"Give Us Your Poor is an album which proceeds go to the direct benefit of the homeless. That noble cause alone could be reason enough to reason enough to but this wonderful CD. If that's not enough than the music on this CD will be. Jim Musselman from the folk label Appleseed has managed to interest some legendary blues men and folkies for this project and got them to team up with some impressive names. Most notably Jon Bon Jovi and Bruce Springsteen. The first teams up with the Migty Sam McClain on the first Bon Jovi recording that really touched me, the second does a duet with the legendary activist and musician Peete Seeger on Hobo's Lullaby. Bonnie Rait and Keb' Mo' are among the other notable contributers.
Intersected with the songs are the stories of the homeless. Real people explaining how they became homeless or the stories of homeless told by famous actors as Tim Robbins, painting a picture of the dilemma that is as complex as the reality out there. Shocking stories of families, working men and children who live out on the streets of America were set to music. These stories are as captivating as the songs duets on this album.
Revealing and moving portrait of the homeless
Barbara Jackson | Pawnee City, NE USA | 12/18/2007
(4 out of 5 stars)
"Since most Americans consider themselves only two paychecks from sharing the plight of these people , you would think that the problem would garner more attention from local and state offices. This album makes the homeless real, attaching faces and voices to a reality too often ignored. The music is also very well done."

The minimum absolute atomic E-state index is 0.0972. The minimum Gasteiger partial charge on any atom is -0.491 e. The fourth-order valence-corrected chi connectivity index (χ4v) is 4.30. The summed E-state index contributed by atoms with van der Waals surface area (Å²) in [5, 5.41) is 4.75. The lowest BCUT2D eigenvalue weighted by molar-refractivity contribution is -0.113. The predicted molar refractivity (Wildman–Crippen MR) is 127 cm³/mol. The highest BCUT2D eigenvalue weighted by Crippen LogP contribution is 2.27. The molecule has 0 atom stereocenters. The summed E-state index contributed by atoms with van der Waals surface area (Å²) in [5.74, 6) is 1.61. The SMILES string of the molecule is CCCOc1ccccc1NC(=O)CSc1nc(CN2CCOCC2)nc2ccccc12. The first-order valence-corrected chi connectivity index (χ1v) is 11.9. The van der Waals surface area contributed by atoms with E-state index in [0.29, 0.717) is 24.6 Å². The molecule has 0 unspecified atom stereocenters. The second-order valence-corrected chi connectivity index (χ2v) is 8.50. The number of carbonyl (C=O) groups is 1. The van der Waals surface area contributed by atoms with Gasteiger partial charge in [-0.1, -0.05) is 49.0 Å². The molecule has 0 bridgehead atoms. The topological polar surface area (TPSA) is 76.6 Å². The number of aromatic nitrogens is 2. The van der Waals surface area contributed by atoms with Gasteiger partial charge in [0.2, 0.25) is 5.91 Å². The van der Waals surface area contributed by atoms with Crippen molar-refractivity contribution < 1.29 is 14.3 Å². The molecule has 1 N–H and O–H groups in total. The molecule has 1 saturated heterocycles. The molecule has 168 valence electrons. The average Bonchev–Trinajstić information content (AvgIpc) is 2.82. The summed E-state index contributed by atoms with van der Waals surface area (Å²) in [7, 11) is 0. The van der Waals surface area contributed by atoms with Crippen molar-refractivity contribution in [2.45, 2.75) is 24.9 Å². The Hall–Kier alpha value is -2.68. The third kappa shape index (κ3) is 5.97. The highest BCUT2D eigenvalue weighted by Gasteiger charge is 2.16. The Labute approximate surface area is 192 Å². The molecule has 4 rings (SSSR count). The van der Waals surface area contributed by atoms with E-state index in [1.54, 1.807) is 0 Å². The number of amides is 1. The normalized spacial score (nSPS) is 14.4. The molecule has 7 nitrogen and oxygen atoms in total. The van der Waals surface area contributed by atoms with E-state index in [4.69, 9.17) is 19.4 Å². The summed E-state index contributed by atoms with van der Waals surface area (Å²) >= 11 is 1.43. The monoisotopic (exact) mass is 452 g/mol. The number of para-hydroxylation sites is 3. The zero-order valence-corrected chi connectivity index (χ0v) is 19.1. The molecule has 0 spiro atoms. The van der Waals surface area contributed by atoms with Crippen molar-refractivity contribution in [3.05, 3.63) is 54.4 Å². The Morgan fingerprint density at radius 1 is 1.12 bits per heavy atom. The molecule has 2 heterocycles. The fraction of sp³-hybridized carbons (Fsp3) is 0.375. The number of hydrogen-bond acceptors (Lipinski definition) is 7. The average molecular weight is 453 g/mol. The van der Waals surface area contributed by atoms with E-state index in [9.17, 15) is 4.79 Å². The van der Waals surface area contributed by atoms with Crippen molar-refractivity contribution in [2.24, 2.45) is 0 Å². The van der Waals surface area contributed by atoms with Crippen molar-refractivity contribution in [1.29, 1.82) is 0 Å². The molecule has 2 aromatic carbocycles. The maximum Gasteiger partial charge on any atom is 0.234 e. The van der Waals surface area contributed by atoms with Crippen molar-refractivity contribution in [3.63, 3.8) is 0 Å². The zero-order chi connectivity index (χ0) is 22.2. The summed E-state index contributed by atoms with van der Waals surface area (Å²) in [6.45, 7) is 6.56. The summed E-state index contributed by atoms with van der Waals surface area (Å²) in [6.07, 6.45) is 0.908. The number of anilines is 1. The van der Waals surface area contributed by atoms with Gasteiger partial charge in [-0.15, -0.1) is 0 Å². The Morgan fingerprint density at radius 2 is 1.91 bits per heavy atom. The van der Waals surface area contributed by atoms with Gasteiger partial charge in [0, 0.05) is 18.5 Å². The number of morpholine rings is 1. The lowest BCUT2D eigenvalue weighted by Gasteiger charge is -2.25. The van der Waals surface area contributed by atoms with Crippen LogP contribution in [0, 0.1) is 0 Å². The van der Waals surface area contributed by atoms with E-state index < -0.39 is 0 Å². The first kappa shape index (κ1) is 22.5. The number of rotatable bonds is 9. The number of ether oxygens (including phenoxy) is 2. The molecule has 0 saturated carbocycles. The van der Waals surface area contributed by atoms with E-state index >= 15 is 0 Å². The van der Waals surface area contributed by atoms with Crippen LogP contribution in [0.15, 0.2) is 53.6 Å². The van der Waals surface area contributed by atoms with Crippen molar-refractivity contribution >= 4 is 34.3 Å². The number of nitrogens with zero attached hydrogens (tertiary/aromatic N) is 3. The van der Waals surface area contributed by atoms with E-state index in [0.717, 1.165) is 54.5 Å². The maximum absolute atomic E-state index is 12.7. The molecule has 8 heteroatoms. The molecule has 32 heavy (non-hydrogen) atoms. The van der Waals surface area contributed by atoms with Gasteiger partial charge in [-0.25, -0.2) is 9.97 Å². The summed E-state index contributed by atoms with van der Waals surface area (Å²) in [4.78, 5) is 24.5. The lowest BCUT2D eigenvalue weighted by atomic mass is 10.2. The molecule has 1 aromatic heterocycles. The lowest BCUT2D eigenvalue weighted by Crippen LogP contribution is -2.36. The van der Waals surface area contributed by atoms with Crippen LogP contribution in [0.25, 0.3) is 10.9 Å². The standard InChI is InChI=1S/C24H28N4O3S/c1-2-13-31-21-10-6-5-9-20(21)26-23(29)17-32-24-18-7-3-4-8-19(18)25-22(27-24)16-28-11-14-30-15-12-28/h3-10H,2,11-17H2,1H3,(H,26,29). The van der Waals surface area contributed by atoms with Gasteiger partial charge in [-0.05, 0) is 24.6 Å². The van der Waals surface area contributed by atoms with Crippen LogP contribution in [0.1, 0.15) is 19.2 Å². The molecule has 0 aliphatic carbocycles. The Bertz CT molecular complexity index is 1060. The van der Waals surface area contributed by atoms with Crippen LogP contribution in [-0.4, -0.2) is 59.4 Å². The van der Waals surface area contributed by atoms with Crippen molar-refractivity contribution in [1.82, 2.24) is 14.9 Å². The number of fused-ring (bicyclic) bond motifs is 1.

Brother, Can You Spare A Dime? - The Real Story Of Homelessn
Alfred Johnson | boston, ma | 05/07/2010
(5 out of 5 stars)
"Sure, I have been homeless. Oh, not the desperate, day in, day out, year in, year old homelessness that drives the stories in this compilation of musical and storytelling artistic efforts to get people who are not homeless, have never been homeless, and hope never to be homeless to pay attention. And not just walk away, around, or over the problem. I have been homeless enough though , and in dire enough straits at times to have a pretty good sense that the streets are not for dreaming, or for living in, and are definitely to be avoided at all costs. Those are mean streets out there, brothers and sisters. And asking for the occasional spare change, spare cigarette, spare anything is just the tip of the iceberg.
But, hell, let some real folks tell the story. And that is what they do here, interspersed with some celebrity performances, by some people that Appleseed Records (and U/Mass-Boston) has been fortunate enough to garner in and who, in their own ways, give a damn. Especially give a listen to "Land of 10,000 Homeless" -Minnesota" and the story that brother has to tell and Danny Glover's recitation of "My Name Is Not "Those People"'. For those who are moved by celebrity, listen to Bonnie Raitt and Weepin' Willie Robinson on "Walking The Dog" and Sweet Honey In The Rock on "Stranger Blues". And for those who want to get mist eyed about the romance of the road- hobo style, at least vicariously, give a listen to Bruce Springsteen and Pete Seeger on a song made famous (although not written by) Woody Guthrie, "Hobo's Lullaby".
Let me finish with this little thought. I grew up dirt-poor and it was a long time before I knew, for real, that there was some other condition. One of the virtues, and maybe the only one, of being poor is that the vicissitudes, the ups and downs, of the world economy kind of pass me by, personally. However, I have elected, and rightly so, to fight so that poor is a word that is placed in the archives of human history through the struggle for our communist future where being homeless will be merely a relic of a barbaric age. But just in case, I will keep myself in shape. Brother (sister), can you spare a dime?